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Innovative Minds

MSET welcomes member and guest blog submissions from teachers, school leaders, and district level leaders highlighting innovative practices by educators across the state. MSET's Blog "Innovative Minds" looks for pieces that inspire innovative teaching, leading, and learning. 

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  • 12/04/2018 11:53 PM | MSET Webmaster (Administrator)

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    Shown is #LEGOtravelbuddy -- originally from Accident, Maryland -- taking some time off to explore in Thailand this fall.

    By ALI SCHILPP


    LEGO Travel Buddy is a global collaboration project that started in 2017. I felt that my students needed authentic connections with peers and educators abroad and that is what gave me the incentive to seek out collaborations. It’s so important to learn from other educators and grow your PLN. Working in a small rural district, it is crucial to connect, seek funding and resources to enhance student access. I love to see how digital access can provide my students with exposure to new cultures, people and places. It's the same concept of sharing an object and visually seeing it in another location.  It is our take on "Flat Stanley". Global collaborations provide windows (opportunities to observe diverse people and their cultures and develop empathy) and doors (incentive to move beyond one location and seek opportunities, connections and adventures abroad).
     
    Where do I get a LEGO Travel Buddy?
    I received my first official LEGO Travel Buddy kit free with a purchase from LEGO.COM shop and took it with me to ISTE in San Antonio and documented the experience to share with my colleagues. The mini-figure in this set has a very distinct space shirt and comes with numerous travel accessories like a camera, suitcase, fishing pole etc. You can still purchase the set on Amazon or BrickLink. Some of the first LEGO mini-figures that we have shared were custom made to look like the participant. I recommend 
    purchasing LEGO Education Community Mini-figures sets if you want to custom make multiple travel buddies! The mini-figures are inexpensive to mail and everyone loves LEGO! We have collaborated with students of all ages, PreK-12 and adults! Also, LEGO is a great representation of our school library where we host FIRST LEGO League projects and teams! Every LTB is unique and they all showcase their adventures in different ways! Adventures range from riding an ATV through the Atlas Mountains of Marrakesh to visiting the ALA International Conference in Dubai to touring the Harry Potter studios in London! Students from abroad who have received a LEGO Travel Buddy have shared information such as “What in the WORLD are you Reading” about their favorite books and where they live!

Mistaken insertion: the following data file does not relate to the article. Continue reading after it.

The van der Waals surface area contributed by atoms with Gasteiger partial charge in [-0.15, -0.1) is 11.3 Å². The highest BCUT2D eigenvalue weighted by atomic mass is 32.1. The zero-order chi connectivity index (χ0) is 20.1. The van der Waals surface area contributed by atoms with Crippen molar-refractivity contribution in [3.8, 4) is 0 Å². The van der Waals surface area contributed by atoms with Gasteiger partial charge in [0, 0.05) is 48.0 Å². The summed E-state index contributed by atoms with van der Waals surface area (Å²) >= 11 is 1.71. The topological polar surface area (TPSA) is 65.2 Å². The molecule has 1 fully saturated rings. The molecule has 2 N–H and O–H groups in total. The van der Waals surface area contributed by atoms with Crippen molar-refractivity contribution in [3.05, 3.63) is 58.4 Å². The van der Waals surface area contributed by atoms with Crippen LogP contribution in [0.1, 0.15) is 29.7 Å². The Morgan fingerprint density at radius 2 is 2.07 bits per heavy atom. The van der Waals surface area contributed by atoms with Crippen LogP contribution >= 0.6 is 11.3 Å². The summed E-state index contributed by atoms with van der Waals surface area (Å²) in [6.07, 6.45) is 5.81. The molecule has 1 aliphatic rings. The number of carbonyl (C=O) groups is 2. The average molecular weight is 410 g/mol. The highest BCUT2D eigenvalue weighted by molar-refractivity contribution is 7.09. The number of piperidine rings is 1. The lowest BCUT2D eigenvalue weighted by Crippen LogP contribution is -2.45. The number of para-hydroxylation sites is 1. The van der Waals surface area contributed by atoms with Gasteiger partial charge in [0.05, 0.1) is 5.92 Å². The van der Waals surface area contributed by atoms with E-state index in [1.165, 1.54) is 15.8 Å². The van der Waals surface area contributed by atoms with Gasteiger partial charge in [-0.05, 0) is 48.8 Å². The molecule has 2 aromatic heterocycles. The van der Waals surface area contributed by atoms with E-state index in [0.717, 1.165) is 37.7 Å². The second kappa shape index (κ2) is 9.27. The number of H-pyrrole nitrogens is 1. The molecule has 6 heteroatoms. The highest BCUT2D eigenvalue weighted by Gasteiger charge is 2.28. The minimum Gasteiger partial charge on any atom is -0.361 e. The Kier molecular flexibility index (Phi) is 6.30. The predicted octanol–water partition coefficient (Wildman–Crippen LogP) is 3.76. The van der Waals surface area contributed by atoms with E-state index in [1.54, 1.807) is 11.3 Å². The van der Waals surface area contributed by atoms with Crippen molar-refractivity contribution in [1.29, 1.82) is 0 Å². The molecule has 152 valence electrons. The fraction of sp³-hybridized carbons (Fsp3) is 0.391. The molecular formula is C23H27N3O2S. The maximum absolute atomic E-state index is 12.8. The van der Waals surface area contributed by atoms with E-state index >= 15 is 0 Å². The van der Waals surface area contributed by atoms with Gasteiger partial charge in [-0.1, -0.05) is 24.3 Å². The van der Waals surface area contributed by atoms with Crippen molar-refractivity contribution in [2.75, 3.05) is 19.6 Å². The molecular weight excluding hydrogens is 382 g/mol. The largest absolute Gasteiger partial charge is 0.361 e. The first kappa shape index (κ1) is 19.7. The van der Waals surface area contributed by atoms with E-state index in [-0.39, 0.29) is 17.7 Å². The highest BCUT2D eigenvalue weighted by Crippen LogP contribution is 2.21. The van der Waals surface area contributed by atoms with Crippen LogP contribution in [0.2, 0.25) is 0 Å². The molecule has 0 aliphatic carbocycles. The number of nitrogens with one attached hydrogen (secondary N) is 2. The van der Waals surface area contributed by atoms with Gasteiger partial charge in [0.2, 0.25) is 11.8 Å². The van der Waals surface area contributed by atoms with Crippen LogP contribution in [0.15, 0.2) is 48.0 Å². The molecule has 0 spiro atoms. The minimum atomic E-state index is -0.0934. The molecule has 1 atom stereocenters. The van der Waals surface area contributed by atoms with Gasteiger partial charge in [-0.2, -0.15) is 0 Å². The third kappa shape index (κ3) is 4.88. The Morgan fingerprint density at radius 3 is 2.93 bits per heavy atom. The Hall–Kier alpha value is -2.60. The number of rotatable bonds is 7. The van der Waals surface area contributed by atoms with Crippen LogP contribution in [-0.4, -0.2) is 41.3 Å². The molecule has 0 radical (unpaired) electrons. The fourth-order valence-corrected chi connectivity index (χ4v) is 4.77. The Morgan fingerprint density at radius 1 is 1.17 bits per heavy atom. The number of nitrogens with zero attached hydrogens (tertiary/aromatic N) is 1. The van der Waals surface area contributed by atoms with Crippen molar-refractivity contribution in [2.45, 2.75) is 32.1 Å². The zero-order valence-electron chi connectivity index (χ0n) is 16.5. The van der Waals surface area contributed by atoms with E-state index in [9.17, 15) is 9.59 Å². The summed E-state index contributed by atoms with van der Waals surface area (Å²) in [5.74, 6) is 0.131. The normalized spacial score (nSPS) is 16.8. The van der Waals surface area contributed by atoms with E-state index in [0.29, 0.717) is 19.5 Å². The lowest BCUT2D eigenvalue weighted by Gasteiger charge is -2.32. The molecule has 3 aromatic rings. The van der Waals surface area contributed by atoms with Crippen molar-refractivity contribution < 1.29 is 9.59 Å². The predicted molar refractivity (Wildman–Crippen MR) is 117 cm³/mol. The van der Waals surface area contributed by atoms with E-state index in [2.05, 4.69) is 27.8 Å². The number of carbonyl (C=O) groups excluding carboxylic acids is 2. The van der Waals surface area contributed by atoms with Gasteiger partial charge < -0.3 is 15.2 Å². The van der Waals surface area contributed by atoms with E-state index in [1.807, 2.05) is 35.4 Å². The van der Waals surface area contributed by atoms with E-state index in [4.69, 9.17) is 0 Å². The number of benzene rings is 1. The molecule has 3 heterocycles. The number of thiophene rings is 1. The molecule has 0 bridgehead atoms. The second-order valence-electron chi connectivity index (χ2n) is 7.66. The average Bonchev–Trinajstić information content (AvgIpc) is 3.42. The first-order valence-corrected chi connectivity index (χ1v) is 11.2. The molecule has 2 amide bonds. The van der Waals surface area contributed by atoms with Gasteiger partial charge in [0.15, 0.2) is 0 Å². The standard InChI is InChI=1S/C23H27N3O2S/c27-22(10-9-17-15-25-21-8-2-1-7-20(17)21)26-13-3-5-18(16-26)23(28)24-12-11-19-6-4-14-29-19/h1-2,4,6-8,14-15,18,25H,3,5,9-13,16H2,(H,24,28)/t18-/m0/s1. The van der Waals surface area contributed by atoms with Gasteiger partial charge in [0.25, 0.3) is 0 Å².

Need inspiration or just want to follow LEGO Travel Buddy? 
    Please view the links for sample projects, visit our Going Global MAP and share with your students. Connecting with LEGO Travel Buddy has been a life-changing experience. I highly recommend adding it to your educator/librarian bucket list! Last year, we sent a LEGO Travel Buddy to several different places and made our first connections thanks to the librarians and teachers in Hawaii, London, Australia, China, New Hampshire and Pocomoke Middle in Maryland! We also sent and received postcards from both Sarah Betteridge (Perth, Australia) and Lucas Maxwell (London, England) via AIR MAIL. The postcards are so personal and are displayed proudly in our school library. In an effort to save time and money, we found using digital tools has allowed us to increase our connections instantly and for free!  We received beautiful digital postcards from Sarah Betteridge and her students in Australia on a Padlet called “Where in the WORLD do we live?” My students created and shared their own about Garrett County, Maryland using Google Slides! In order to book talk or share information about our locations, our students collaborate on Flipgrid and they post pictures on Twitter.


    Current global connections include

    • Tom Bober (2015-16 Teacher in Residence for the Library Of Congress & librarian from St. Louis, MO) He is helping our 8th graders by sharing strategies via flipgrid on how to navigate the LOC website and find primary sources for our Maryland History Day project!
    • Cassy Lee & Chinese American School (2018 SLJ Champion of Student Voice from San Francisco) has connected us to her School Library Advisory Committee (the SLACkers). They shared how they prepared for an author visit with Stacey Lee.
    • Todd Burleson (2016 SLJ Librarian of the Year) Todd took the LTB to the ALA International Conference in Dubai! He introduced us to the EAU librarians of the year and went above and beyond to create an eBook of his adventures! 
    • Bayden Copely (NMS 8th grade student traveling from the Appalachian to Atlas Mountains in Morocco), Bayden connected with us using the flipgrid app and documented his experience with the Aragon goats, crocodiles and camels! He visits a Middle School in Marrakesh, Morocco and attending classes as a guest student! View Bayden's mix tape here!
    • FIRST LEGO LEAGUE TEAM 5588 Hoek's Future Lab from Holland. We exchange video messages and share ideas about our research and robot missions! Our LEGO Travel Buddy represents GIRLS in STEM!  GIRLS WHO CODE /LADIES of FIRST